The other day, I posted a video of Zero Mostel re-creating his original performance of "If I Were a Rich Man" from Fiddler on the Roof by Harnick and Bock. As I mentioned, this 1971 Tony Award 25th anniversary broadcast was perhaps the greatest TV specials I've ever seen, as they brought back the stars of the previous 25 Tony Best Musicals, re-creating their iconic song. (The Tonys had only been on television for a few years, but the awards had been presented for 25 years.)
Of all the shows and performers, only one person sang two numbers, having starred in two Tony-winning Best Musicals. And that person was -- Zero Mostel.
The other Best Musical that Mostel had starred in was A Funny Thing Happened on the Way to the Forum -- which opened in 1962, just two years before Fiddler. (Quite a good run for the fellow, I'd say.)
Forum was the first big hit for Stephen Sondheim. He'd written the lyrics for several major classics -- West Side Story and Gypsy. But he was a composer, as well, and always wanted to do full scores himself Forum changed his career.
Zero Mostel, who seems so core to the exuberance and mischief of the show, wasn't the first choice. Among the people who passed on it was Phil Silvers -- to his great regret. However, to his great credit, when the movie was made (with Zero Mostel re-creating his role as Pseudolus and the narrator, Prologus), Silvers took a lesser, but important role of the shifty procurer Marcus Lycus. And then 10 years after the original, Silvers got the chance to do the role he'd been originally offered -- and he starred in the 1972 Broadway revival. And won a Tony Award for it, as well. (Oddly, and disappointingly, this is the only one of the three Forum productions that didn't have a cast recording. I did, happily, get to see it when it toured the country prior to Broadway and played in Chicago -- and it was quite wonderful.)
Seeing A Funny Thing Happened on the Way to the Forum on stage is a different -- and far better -- experience than seeing the movie, great as the cast was. Larry Gelbart (who co-wrote the show with Burt Shevelove) always hated the film version. He and Shevelove had nothing to do with the movie, and thought the rewritten script was too leaden and self-conscious. Jokes they had themselves cut from the stage version (for instance, when Pseudolus looks at a bottle of wine, he wonders "Was One was a good year?") were put back in. (Gelbart told me that the characters should never be self-conscious about where they are in history.) And he thought the film direction was too heavy-handed and obvious. Then again, there are some things are simply "theatrical" and probably could never have worked as well in a movie. The chase scene in the movie with chariots goes on endlessly and without much charm or humor. On stage, the audience is in awe watching an actual 10-minute chase scene that's at the level of a non-stop hilarious French farce, with slamming doors, missed timings, disappearances, and more. Larry was always pleased to note that the scene wasn't something that was the result of pure direction, since "every moment and beat in that chase is in the script and meticulously written."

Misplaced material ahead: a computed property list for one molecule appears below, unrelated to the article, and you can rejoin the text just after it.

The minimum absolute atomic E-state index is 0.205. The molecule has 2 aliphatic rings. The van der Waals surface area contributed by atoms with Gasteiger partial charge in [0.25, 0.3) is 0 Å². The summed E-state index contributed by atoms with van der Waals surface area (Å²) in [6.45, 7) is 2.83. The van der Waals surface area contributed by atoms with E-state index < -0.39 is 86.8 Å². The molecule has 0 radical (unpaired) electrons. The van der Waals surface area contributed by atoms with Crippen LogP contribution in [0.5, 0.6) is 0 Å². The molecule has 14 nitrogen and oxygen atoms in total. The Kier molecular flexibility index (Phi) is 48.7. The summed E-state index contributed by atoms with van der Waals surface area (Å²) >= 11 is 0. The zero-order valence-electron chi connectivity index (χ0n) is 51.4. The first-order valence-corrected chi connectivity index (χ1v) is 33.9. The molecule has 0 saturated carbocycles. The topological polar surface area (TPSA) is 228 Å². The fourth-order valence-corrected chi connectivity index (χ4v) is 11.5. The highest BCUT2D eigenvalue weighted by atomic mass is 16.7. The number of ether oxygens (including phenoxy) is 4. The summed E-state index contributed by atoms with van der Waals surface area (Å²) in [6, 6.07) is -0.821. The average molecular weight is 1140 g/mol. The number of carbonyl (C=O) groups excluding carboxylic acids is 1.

The script for Forum famously went through countess drafts, 10 of them over five years of writing. And monumental research, going back to 21 plays by the Roman playwright Plautus, even finding some of its jokes. (When Miles Gloriosus has the egotistical line, "I am a parade!," that comes from a play 2,000 years old.) But perhaps the funniest thing of all isn't a joke -- it's that one of the ancient plays that Gelbart and Shevelove researched was titled...Mostellaria.
So, in the end, it's quite fitting that everyone else turned down the role, and Zeero Mostel starred.
What also wasn't in the opening of the show originally was the now-famous opening number. The show (originally titled, A Roman Comedy) had begun with a sweet little piece of whimsy, "Love is in the Air." The problem was that it didn't set the tone for the lunacy and farce that was to follow. So, after the Washington pre-Broadway run and before the New York opening, Stephen Sondheim was asked to go back to the drawing board and come up with something that would better inform the audience. What he came back with was "Comedy Tonight." And the audience was now quite informed.
(For all the justified credit that the new opening song gets for helping make the show a success, Larry Gelbart always said that it had an added benefit. They'd always had trouble figuring how to end the evening. And "Comedy Tonight" gave them the perfect reprise and way to finish.)
Though "Comedy Tonight" is a number meant for a full cast, throwing in what at times seems like every joke imaginable, it holds its own when performed solo -- but most particularly when that solo is Zero Mostel, throwing himself into every note and appropriately mugging moment.
Robert J. Elisberg is a political commentator, screenwriter, novelist, tech writer and also some other things that I just tend to keep forgetting.
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